So, the book. The novel begins with Ivan Grigoryevich returns from almost thirty years of imprisonment in Siberia. Each chapter sets up a short episode in Ivan's life or in the life of a person he knows. The episodes evolve into extended stream of consciousness (sometimes) explorations in different aspects of life in the post-Stalin Soviet Union. Mostly, these episodes deal with what a psychiatrist might identify as survivor's guilt. One of the first shows Ivan's cousin realizing that, by saying nothing when fellow scientists were denounced and not denouncing anyone else, it doesn't mean that he was guiltless. Instead, he learns the lesson that Edmund Burke wrote about after the French Revolution: "All that is necessary for evil to triumph is for good men to do nothing."
Later in the book, Grossman stages a mock trial of different kinds of informers. One is a person who actually believed that the denunciations were necessary. Another did it for personal gain. The third was afraid not to and named names during an interrogation. The judge and the prosecutor in this Kafka-esque chapter hurl accusations at the three Judases, as Grossman terms them, accusations similar to the ones that Ivan's cousin asked himself. The questions they ask are a lot like the ones we ask now in hindsight. The informers reply:
Your question, for all its seeming surface simplicity, is by no means simple...In actuality, why seek out now those guilty of crimes committed in the Stalinist era? That is like emigrating from the earth to the moon, and then bringing suit over a question of land boundaries on earth...Why are you so determined to expose those like us who are weak? Begin with the state. Try it! After all, our sin is its sin. (80)*This conversation (or whatever the proper term for these episodes is) is repeated in variations for the course of the book. Almost everyone you meet in Forever Flowing is like that. Before Stalin died in 1953, they all did something that they regret, even if it was just not speaking up when the authorities came for a friend or a relative. The only innocents Grossman introduces us to are the ones that were sent out to the camps, like Ivan Grigoryevich.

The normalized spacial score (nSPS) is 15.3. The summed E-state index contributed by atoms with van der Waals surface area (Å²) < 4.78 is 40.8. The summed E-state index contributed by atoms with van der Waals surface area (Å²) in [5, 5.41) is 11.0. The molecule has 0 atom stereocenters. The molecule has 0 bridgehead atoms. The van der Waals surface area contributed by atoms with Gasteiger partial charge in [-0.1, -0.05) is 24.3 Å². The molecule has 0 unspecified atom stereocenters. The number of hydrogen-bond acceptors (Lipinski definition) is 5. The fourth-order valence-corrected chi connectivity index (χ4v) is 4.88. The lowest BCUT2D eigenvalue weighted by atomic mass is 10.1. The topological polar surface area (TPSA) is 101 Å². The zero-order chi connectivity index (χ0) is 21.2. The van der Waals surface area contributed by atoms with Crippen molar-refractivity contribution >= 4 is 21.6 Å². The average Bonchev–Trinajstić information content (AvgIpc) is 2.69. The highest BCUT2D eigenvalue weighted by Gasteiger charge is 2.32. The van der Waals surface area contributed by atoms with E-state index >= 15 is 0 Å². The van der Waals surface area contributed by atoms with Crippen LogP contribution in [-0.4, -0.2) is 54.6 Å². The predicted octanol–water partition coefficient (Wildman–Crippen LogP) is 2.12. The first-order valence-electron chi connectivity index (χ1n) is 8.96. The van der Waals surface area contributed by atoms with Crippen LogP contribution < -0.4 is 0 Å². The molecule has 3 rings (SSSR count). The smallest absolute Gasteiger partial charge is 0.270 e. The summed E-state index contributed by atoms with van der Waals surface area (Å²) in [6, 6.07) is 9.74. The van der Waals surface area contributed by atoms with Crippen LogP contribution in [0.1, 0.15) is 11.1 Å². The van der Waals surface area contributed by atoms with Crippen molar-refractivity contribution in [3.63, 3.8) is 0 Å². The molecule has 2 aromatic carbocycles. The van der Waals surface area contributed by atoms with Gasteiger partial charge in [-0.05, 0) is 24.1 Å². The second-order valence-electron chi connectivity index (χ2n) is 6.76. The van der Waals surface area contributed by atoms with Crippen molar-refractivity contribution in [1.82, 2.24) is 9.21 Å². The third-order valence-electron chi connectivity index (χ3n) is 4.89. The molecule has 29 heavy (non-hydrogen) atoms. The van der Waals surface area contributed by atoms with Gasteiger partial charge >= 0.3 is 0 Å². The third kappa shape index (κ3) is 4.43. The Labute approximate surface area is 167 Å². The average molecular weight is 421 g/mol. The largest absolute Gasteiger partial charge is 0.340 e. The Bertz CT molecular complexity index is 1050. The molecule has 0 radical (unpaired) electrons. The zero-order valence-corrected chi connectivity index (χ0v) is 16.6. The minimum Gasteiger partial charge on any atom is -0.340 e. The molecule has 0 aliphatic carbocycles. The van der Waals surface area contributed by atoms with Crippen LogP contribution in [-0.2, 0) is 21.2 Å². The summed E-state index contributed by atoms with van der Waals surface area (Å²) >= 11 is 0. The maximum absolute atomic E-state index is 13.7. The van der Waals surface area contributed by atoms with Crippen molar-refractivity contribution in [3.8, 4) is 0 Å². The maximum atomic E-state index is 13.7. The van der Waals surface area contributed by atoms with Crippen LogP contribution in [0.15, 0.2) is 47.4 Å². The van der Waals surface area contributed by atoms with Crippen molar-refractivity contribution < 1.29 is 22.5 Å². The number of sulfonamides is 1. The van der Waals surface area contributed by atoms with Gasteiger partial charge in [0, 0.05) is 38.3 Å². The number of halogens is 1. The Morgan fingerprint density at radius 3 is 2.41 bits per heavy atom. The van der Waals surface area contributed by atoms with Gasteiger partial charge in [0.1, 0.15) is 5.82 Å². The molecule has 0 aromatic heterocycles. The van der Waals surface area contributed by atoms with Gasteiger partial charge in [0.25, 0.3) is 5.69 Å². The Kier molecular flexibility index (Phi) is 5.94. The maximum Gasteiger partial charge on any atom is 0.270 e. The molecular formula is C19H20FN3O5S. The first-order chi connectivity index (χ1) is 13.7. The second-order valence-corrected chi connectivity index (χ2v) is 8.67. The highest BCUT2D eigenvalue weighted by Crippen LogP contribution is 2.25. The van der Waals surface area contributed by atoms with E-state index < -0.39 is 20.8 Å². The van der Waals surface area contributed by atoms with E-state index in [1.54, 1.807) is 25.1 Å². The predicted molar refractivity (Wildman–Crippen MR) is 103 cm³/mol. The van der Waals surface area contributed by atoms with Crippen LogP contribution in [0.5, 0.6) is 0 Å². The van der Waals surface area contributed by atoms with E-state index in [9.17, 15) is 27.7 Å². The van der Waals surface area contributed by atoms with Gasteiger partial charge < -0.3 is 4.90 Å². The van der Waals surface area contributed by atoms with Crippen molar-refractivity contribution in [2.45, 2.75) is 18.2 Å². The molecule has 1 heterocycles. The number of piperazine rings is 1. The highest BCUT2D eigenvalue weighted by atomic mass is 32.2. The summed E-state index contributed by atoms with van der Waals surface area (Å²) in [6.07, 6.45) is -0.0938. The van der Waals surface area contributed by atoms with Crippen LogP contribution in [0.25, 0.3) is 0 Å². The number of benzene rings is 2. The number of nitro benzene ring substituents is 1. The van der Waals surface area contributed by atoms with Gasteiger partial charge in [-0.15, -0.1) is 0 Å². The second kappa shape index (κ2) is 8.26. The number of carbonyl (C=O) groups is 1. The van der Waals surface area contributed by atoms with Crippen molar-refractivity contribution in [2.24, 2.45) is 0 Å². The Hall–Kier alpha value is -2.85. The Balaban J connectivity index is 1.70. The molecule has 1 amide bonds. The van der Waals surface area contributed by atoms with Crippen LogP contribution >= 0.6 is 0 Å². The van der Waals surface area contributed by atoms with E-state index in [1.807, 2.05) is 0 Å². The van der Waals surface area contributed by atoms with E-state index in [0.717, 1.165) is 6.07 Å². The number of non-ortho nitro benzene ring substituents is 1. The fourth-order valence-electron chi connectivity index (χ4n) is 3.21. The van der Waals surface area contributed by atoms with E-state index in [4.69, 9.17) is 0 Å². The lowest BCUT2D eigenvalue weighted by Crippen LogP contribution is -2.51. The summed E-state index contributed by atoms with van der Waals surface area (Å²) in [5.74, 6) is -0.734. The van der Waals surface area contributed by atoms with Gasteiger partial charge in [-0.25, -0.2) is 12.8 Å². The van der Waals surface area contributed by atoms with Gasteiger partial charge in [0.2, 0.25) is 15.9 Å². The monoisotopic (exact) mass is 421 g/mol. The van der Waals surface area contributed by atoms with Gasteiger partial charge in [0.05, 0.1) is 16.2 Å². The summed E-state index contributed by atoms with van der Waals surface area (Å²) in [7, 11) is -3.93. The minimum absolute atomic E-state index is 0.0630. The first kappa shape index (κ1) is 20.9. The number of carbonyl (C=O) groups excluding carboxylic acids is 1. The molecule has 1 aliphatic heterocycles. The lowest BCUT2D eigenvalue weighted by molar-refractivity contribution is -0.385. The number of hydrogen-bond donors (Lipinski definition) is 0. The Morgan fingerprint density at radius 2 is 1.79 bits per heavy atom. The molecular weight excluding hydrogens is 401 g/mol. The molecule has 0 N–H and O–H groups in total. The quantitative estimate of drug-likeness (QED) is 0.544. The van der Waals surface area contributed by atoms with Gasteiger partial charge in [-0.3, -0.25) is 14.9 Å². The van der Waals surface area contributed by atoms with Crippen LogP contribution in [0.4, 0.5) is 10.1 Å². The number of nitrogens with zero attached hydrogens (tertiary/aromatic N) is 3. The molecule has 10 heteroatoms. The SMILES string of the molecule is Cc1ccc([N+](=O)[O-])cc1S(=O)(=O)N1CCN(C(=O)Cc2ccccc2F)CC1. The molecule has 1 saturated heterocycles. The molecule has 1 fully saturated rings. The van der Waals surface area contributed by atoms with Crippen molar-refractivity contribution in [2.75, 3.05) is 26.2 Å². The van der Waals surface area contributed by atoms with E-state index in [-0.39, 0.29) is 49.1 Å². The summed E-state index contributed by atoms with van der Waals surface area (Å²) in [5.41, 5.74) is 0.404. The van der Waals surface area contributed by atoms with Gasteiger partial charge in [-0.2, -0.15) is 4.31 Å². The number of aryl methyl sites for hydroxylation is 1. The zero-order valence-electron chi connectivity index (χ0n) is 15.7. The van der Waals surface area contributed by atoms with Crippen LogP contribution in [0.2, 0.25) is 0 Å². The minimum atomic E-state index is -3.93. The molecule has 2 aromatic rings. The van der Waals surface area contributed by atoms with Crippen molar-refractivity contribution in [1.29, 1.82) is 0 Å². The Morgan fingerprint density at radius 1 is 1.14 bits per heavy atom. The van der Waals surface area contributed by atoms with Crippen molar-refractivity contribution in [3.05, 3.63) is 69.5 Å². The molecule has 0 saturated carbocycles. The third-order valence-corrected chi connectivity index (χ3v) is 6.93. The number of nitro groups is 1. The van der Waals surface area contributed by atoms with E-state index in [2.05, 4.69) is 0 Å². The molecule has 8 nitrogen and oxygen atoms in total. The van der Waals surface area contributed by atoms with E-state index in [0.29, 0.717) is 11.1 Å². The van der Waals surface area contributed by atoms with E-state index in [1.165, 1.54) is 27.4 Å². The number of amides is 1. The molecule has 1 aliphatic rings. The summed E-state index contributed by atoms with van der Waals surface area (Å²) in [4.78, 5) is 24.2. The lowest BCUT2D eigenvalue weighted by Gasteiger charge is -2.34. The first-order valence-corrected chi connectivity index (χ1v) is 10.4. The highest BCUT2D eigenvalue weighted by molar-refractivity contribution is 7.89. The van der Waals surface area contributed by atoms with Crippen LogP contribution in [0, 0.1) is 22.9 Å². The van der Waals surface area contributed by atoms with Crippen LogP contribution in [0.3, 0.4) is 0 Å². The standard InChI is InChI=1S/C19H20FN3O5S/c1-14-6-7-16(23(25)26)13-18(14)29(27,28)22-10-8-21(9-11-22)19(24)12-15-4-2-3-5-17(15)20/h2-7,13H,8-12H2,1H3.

Another psychological tangle that Grossman attempts to tease apart is the belief among some of these guilty people that some of them believed that the people they denounced really were criminals, that they were helping the state by spying on their friends and family and reporting anything that could possibly be construed as a violation of the rules of the regime. Grossman reports a short conversation between Ivan and another prisoner who still excused the actions of the government:
"When they chop down the forest, the chops fly, but the Party truth remains the truth and it is superior to my misfortune. And," he went on, pointing to himself, "I myself was one of the chips that flew when the forest was cut down."It's a question that I don't think I've seen asked in fiction before. All of the other books I've read that are set during Stalin's reign or immediately after his death just accept the Terror. Sure, Stalin and the psychopaths who set it up and ran the show get the blame. And the people who went along with it get some of the blame for not speaking up and stopping their government. But like I said, none of them ask the question about how it got started in the first place. Grossman does try to answer the question of why Soviet Russia happened, mostly by pointing out that there was no time in Russian history when the majority of people were really free. For centuries, most Russians were serfs. Unlike Europe, Russia didn't have a real middle class develop. They skipped whole stages of political development in their rush to communism. Or, as Grossman phrases it, "It is time for those who would understand Russia to understand that a thousand years of slavery have alone created the mystique of the Russian soul" (217).
And he was nonplussed when Ivan Grigoryevich said to him: "That's where the misfortune lies--in the fact that they're cutting down the forest. Why cut it down?" (105)
The entire experience of reading Forever Flowing is utterly depressing. Even during the thaw after Stalin's death, it was still possible to get shipped across the continent to Kolyma for saying the wrong thing. The most heartbreaking thing in this book is probably when Anna, Ivan's love interest, tells Ivan about what happened during the Holodomor** in the early 1930s. The Holodomor was a state engineered famine in Ukraine that killed millions. Grossman reminds us that the camps and the prisons were not the worst of Stalin's crimes.
In all, I suppose, that this book accomplishes two things. First, I firmly believe that this book is a way for Grossman to take all the angry, guilty, and stressful emotions that were no doubt swirling around in his head and get them down on paper where he could start to deal with them. Second, it's a reminder of a time and a place and a people that are incomprehensible here and now. It is probably one of the best books I've reading about the 1950s in Russia and, yes, I have read A Day in the Life of Ivan Denisovich.
* All quotations from the 1972 hardcover Harper & Row edition.
** I didn't want to link directly to the Wikipedia article on the Holodomor without putting a warning in front of it. Be warned that this famine was a crime against humanity and reading about the victims breaks my heart. Anyway, here's the link for the curious: Holodomor.